I never intended adding to the terminus boards but it's not until you start running trains that you find the layouts limitations and the fact that I don't have a siding to accommodate the OTA wagons meant they would need to be stabled on one of the through roads in Shieling Bridge station. That in turn would limit the space available for passenger workings so a permanent siding for log traffic was needed.

The following photo shows the entrance to Cattle Leys terminus at the rear of the shed. The right hand road is the bay platform, centre is the main platform and to the left is the run-round line. To the left edge of the boards is where I plan to install two sidings for the log train but I have yet to decide where to make the connection with the remainder of the layout. There is limited space to the left of the loco between the trap point and the point ahead and that will probably mean altering some of the existing track which I don't really fancy doing. The other option, slightly more involved, is to have a point connection just outside the shed with an enlarged entrance hole and at the moment I am leaning towards that.


The next photo is taken from the entrance hole looking back along the platform and to the right is the space I have available which is just enough to squeeze in a couple of sidings.


So, salvaged from the old Selby Garden Railway, half a dozen random lengths of track and we have the beginnings of two dead end sidings. They've had droppers soldered so most of the work is done and all that's needed now is the connection to the rest of the layout. I decided against adding another cross over in the sidings and so an arriving train will need to be run round alongside the main platform and then draw forward to reverse into the sidings. Involved perhaps but in the real world not an unusual occurrence at all.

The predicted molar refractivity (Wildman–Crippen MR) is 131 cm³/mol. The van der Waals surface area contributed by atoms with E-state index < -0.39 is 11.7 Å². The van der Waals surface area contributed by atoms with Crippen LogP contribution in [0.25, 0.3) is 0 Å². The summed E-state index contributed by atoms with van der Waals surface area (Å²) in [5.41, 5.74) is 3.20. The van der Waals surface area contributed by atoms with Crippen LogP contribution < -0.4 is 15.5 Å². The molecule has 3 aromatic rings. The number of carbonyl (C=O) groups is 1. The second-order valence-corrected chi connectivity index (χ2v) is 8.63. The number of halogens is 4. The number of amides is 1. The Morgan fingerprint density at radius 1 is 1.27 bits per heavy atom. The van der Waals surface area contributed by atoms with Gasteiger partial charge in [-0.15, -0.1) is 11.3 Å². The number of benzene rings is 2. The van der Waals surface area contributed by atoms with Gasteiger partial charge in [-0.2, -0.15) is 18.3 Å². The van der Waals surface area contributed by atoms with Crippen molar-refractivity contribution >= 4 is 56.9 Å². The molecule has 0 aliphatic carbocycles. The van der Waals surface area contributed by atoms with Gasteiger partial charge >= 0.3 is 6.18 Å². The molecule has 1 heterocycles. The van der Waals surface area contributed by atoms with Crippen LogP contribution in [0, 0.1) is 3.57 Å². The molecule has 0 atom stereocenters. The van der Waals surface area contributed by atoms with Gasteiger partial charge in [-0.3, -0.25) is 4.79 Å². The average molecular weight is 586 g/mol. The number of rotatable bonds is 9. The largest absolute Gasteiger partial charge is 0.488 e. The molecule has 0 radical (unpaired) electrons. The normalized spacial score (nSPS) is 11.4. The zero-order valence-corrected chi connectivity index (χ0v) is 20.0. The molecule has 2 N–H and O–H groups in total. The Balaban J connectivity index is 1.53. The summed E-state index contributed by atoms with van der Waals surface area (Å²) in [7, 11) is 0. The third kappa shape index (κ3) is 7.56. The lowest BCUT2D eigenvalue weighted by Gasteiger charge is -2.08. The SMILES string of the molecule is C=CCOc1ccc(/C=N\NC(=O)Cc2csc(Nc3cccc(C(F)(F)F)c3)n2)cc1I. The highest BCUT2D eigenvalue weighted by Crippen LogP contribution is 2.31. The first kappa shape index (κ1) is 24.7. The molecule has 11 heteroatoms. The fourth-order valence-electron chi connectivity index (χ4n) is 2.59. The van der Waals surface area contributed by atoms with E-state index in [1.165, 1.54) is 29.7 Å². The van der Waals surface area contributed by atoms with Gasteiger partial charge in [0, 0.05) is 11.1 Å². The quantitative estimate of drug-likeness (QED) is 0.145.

This looks to be the easier of my two stations to complete in the way of scenery. There isn't a great deal to add other than a backdrop and it would be nice to get something more or less completed at last. I'm going to add 2x1 battens around the backscene sheet to give it some rigidity before making a decision on what to do with it.



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A few days ago Iain asked about the odd looking chimney on my WD Austerity 2-8-0 and I explained that it was the Seuthe smoke generator that had been fitted by the previous owner. I barely notice it these days but I can see why it might appear strange. I'm not sure if there's anything I can do about it or even if it would be removable. Anyway, when I took the photos the other day I didn't include this one showing that the generator is still working even though there's no DCC function to turn it off and it must have run for many scale miles without any smoke oil inside.